Stanley Ifeanyichukwu Onuoha was there. His mission was to pray to the Creator and, afterwards, sell his books to the few Nigerians who still believe in reading or can afford to buy.
But the struggling writer was unaware that he was standing at death’s door. Some dare-devils ha
d plotted to take him and scores of other worshipers down.
“I left my books with a woman to go to the back of the building when the bomb went off,” he recalled, painfully with a furrowed forehead and fear etched on his face.
Had Ifeanyi hesitated for a moment, he would have been part of the statistics but God saved him.
“The bomb exploded shortly after I left. When I came back my books were all burnt. I was covered with smoke but alive. It was the mercy of God,” the tall slim, fair -complexioned, man said passionately, looking tired but still managing to smile.
He gave thanks to God for sparing his life in the book he wrote after the Madalla experience , “Nigeria is sick and Pregnant”. Like the writer, we all know the country is sick but pregnant; we’re unsure.
The Mbaise-born, Ifeanyichukwu, 30, a former seminarian and graduate of philosophy is one of those young people who have refused to let the massive youth unemployment in the country, the selfishness and corruption of our leaders force them into a life of crime. He is a young man who has understood what it means to realize his potential and pursue his dream.
Ifeanyichukwu, as his name states, knows there’s nothing impossible with God, and he has hitched his wagon on the Creator to enable him maximize his potential. His dream is to be a renowned professor and author.
Onuoha, however, knows it’s a long journey, especially in a country like Nigeria. He has, therefore, taken his own advice and started with what he has – a pen and paper!
Onuoha is writing books in a society where the reading culture is dying. But the young man keeps dreaming and thinking about the future. He has over 15 titles to his name, including: Start with what you have, Youth In search of Wisdom, Nigeria is sick and Pregnant as well as In praise of Women, and Man in Control of His Destiny.
Face2Face caught up with the resourceful youth at the ABC Terminal Owerri, pounding the floor and trying hard to convince people that “reading maketh a man”.
Blessed with fine features, he is matching back and forth like a soldier dropping his books on every seat and asking people to take a read. He looks exhausted but still smiling. His eyes are everywhere, looking for new arrivals and walking straight to them just as they sit down.
Some accept his books and flip through while others read the blurb and hand back to him. There are those who admit they have no money and so cannot buy. A few unmannerly ones chase him away with a wave of the hand, ‘don’t disturb me joo’ . But some who are impressed with his youthfulness and audacity chose up a title and pay cash.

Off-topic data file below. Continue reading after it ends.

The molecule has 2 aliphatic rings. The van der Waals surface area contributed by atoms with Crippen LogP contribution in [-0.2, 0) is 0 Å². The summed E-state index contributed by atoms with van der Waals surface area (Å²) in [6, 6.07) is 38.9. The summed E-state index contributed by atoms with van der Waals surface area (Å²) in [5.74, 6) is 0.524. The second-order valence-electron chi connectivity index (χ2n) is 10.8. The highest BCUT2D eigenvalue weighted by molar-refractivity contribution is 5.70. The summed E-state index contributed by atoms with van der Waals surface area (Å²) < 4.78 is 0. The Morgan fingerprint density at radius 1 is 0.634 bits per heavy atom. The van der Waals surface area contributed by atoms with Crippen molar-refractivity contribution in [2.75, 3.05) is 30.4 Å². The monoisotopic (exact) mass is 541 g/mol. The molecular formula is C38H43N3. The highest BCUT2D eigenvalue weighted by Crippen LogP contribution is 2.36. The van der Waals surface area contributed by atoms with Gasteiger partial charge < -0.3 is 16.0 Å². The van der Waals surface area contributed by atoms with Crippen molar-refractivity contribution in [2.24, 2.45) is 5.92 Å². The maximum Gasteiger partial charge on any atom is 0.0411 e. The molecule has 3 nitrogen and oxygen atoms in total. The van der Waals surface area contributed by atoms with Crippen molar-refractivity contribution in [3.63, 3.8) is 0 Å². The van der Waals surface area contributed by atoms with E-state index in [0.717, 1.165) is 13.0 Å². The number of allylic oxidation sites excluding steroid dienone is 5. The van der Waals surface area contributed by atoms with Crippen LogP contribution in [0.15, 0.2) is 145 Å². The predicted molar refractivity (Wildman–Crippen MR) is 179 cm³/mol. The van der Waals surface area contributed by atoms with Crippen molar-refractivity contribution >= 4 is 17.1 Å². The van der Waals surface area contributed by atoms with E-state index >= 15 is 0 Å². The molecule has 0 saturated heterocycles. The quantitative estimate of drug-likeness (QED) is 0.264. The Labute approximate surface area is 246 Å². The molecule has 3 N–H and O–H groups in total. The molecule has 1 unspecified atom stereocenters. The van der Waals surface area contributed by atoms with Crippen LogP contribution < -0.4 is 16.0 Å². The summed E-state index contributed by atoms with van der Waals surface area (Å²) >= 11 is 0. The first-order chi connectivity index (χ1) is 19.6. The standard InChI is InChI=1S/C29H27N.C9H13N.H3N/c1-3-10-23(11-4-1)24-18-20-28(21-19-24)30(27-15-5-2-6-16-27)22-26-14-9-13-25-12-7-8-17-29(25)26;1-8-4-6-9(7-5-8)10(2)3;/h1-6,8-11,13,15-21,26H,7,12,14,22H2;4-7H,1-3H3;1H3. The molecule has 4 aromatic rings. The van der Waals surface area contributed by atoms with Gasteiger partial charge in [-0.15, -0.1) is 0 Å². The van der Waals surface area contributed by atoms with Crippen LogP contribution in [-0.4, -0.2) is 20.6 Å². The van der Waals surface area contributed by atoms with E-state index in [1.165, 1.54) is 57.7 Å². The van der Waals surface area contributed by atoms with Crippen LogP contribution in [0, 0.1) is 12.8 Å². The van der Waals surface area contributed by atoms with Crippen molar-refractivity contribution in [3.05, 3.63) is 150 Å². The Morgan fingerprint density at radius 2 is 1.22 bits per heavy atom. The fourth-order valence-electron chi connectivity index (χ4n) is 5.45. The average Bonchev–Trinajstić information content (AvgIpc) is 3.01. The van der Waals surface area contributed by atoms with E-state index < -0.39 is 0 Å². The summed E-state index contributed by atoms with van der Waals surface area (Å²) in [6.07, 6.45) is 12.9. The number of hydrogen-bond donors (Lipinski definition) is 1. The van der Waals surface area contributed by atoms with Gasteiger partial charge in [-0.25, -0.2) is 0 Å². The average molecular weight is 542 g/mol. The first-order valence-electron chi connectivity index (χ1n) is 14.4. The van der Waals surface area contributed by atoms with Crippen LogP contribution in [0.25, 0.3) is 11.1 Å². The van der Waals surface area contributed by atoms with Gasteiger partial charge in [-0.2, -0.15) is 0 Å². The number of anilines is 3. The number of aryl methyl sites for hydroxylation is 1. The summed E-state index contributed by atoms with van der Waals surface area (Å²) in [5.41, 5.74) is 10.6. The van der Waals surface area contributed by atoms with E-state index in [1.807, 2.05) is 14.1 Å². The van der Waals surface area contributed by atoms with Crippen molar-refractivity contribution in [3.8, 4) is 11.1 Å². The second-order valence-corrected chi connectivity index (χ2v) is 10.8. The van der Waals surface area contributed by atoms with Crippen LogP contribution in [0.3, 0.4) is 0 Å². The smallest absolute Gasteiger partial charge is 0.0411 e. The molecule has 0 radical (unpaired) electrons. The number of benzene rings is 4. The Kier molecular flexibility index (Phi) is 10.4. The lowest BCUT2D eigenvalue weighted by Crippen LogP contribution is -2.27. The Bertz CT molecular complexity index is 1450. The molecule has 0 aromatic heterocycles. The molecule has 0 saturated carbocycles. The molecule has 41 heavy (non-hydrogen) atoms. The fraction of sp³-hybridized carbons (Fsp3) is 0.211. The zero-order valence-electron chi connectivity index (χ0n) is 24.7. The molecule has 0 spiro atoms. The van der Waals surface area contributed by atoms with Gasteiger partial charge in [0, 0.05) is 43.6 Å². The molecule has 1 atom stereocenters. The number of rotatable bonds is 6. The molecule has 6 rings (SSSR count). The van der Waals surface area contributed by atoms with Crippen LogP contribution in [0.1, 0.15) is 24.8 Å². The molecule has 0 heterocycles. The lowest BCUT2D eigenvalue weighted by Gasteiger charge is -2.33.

But the writer is never discouraged, whatever the reaction.
“I go to everybody; it’s a matter of ‘yes’ or ‘no’. I am not coming to harass you; I’m not coming to beg money from you. I say, ‘good morning am a writer, I wrote these books, I want to show them to you’. I will give this person some and go to another and drop a few more. They will go through the books and select what they like. The unfriendly ones will say, ‘a beg joo, take ya book, I no get time to read’. At the end of the day, I can sell up to 20 -30 copies,” he explained.
“ I know time will come when I will take my books outside the country to publish but you need to start with what you have. Life is a process, In nature, you follow a process- that’s what life has taught me. In life, due process must be followed. So let me start small and also try to make the book affordable to all. That’s why you can get N100 book and N500 book . The important thing is to spread the message – money will come.”
An optimist to the core, Onuoha leaves Umuokirika, Mbaise, every morning to get to the bus terminal, so he can sell his books. He must meet passengers travelling to Abuja and Lagos in particular before they leave. He wrote to the management of ABC for permission to ply his trade so he has easy access.
Occasionally, Onuoha pops into the nearby Chisco terminal also to vend his books. He goes home every day with enough money to meet his needs. But he works hard for it.
A graduate of Seat of Wisdom Major Seminary, the writer shared his writing experiences with Face2Face.
“It started like play when I was in UniPort. I had no money and no job. I was in my room one day and thinking of how I can make my own money, having come out of the seminary and now facing the real world. How can I take care of myself? Even though my family was helping, I wanted to distance them from my personal needs,” he said, bluntly.
“And one day, something told me ‘there’s money in my room’ – and I couldn’t get the message. But I heard it again – ‘pick up your pen and start writing’. I didn’t know the money in my room is my library and my books. That night, I left my room and went to a nearby store and bought an exercise book and started writing.”
Onuoha also shared his frustrations with a publisher who tried to ruin his ambition and another publisher at Abuja who gave him a shot in the arm. There were also two “angels” – priests – in the same Abuja, who assisted him.
But he has a word for Nigerians and publishers in particular.
“We must remember that the future belongs to the youth. They must be encouraged. We must look for long term projects, let’s remember the future in whatever we’re doing – learn how to develop young talents, don’t always look at the money. I believe a lot of these young girls and boys out there are gifted but no one is helping them.”
Onuoha has still eyes in the classroom as a professor. He will go back to school and study. Meanwhile, he continues to market his books and churn out new titles, hoping that change will come and pregnant Nigeria will, one day, give birth to a healthy baby.